State Politics

Florida House Democrats call for independent redistricting commission

Traffic blurs by Florida's historic Old Capitol building in Tallahassee. Florida lawmakers will reconvene their special session Monday to continue considering new boundaries of congressional districts for the third time.
Traffic blurs by Florida's historic Old Capitol building in Tallahassee. Florida lawmakers will reconvene their special session Monday to continue considering new boundaries of congressional districts for the third time. Tampa Bay Times

A day after legislators from both parties expressed disdain for the redistricting process, Florida Democrats redoubled their call to shift the map-drawing from the Legislature to an independent commission.

House Democratic leaders said Wednesday that the current system being used to divvy up population among congressional and state legislative representatives is “rotten to the core” and “needs to be blown up.”

They say the solution is an independent redistricting commission, similar to ones used in 22 other states, and they have proposed two bills to create a panel that draws the maps, but with legislators signing off on the final effort.

“Today, it’s crooked as a bucket of snakes,” said Rep. Dwight Dudley, D-St. Petersburg. “There are way too many blind spots in the process.”

The recommendations came a day after the House voted 76-35 to approve a replacement to the congressional redistricting map that had been thrown out by the Florida Supreme Court, and just before the Senate voted 28-8 to approve a different map.

One bill (HB 21), by Rep. Evan Jenne, D-Dania Beach, calls for a nine-member commission comprised of people who are not in elected office and have no political ties. The Senate president, House speaker, Senate minority leader and House minority leader each would have one appointment, and the governor would have five. The governor’s appointees would have to include a Republican, a Democrat and three third-party or no-party-affiliated voters.

The commission would be based in Orange County, conduct public hearings across the state and impose penalties on political operatives and others who attempt to circumvent the commission’s independence by infiltrating it with partisan or political activities.

A second bill, being drafted by Dudley, would go further to separate redistricting from the Legislature by creating a system modeled after the independent redistricting commission adopted in 2010 in California. Reformers there say that the change has led to more competitive and less gerrymandered districts in the state.

Dudley’s proposal would have the state auditor suggest as many as 60 potential appointees to the commission and give the majority and minority leaders in the House and Senate veto power over the names. The auditor would then choose four Republicans, four Democrats and three unaffiliated or third-party individuals to serve as commissioners.

“It’s become painfully obvious to everyone in this building that the folks one floor above us cannot do this,” Jenne said, referring to House and Senate leadership.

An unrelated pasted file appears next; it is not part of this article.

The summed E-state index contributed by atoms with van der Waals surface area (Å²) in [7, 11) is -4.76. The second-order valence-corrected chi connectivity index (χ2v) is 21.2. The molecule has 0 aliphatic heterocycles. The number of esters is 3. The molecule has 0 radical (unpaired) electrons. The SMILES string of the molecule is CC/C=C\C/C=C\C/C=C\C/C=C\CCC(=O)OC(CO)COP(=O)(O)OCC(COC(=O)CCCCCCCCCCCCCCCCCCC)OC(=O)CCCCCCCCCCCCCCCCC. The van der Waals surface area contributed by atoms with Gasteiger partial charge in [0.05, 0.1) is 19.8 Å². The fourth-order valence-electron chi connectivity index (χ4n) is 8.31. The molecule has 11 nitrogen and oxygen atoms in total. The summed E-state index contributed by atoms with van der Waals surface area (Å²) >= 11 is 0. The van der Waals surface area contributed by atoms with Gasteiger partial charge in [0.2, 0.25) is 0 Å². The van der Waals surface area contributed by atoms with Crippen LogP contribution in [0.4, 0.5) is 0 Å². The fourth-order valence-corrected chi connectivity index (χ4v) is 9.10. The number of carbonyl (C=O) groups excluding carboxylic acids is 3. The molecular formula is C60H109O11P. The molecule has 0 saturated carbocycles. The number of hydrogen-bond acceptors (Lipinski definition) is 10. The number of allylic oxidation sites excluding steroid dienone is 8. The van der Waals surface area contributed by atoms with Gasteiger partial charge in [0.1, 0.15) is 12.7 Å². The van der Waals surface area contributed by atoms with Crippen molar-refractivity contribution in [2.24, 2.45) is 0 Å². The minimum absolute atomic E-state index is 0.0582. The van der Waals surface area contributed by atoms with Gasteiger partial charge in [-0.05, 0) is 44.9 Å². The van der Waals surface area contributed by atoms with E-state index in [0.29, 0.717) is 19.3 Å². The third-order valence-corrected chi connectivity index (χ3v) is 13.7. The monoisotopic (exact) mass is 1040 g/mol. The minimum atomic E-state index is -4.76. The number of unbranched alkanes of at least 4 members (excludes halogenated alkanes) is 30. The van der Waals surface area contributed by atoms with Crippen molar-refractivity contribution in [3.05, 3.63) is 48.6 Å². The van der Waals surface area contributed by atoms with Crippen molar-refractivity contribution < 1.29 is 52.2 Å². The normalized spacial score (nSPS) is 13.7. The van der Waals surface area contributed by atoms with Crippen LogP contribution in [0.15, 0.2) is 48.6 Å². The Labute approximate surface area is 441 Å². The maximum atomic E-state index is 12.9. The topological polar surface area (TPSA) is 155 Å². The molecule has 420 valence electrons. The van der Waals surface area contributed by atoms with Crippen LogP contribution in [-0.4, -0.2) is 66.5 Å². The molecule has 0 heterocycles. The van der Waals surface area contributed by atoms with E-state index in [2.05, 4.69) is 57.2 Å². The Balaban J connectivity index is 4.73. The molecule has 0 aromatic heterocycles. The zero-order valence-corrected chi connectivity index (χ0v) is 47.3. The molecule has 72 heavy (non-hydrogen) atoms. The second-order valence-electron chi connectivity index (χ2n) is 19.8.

House Democrats urged their Republican colleagues, especially the nine who opposed the map approved by the House on Tuesday, to become co-sponsors of the bills. They hope that the measure will get a hearing before the next redistricting session set for October, to redraw the state Senate map.

But, while several Republicans criticized the Fair District Amendments as unworkable, no one has stepped forward to embrace the idea of an independent commission.

Rep. Jose Oliva, R-Miami Lakes, the House redistricting chairman, said on the House floor Monday that while he wants to see reforms, he doesn’t support a redistricting commission because he believes the Legislature is in the best position to serve the people.

“What stands above all of this is this institution and its ability to do the work of the people,” Oliva said.

Sen. Tom Lee, R-Brandon, one of the most vocal critics of the current process, said he may be open to the proposal because the current Fair Districts amendments, which prohibit lawmakers from drawing a map that intentionally favors incumbents or political parties, is unworkable.

“I remain open-minded,’’ he said Wednesday. “I want to see this process work better.”

Under the current process, he said the court has interpreted the Fair District amendments in a way that endangers the Legislature’s protection against civil or criminal liability for actions or statements made in the course of their legislative duties because, as long as someone alleges that lawmakers intentionally protected an incumbent or political party, their protections are waived, he said.

If the court interprets a “breach of intent” broadly and future Legislatures lose their protections “that’s just not reasonable,” he said. But, he said, if the Fair District rules are not too broadly interpreted and lawmakers follow the rules, it is “workable.”

“If we get comfortable with the fact that as long as we stay in our lane, and go about this in an objective manner — as we have in this process — there are many ways to draw these maps,” Lee said.

Democrats acknowledge their call for reform is a long shot and have begun considering other avenues, including pushing for a constitutional amendment that would create an independent commission.

“No commission is perfect,’’ said Dudley. “All we want to do is get it right for the people.”

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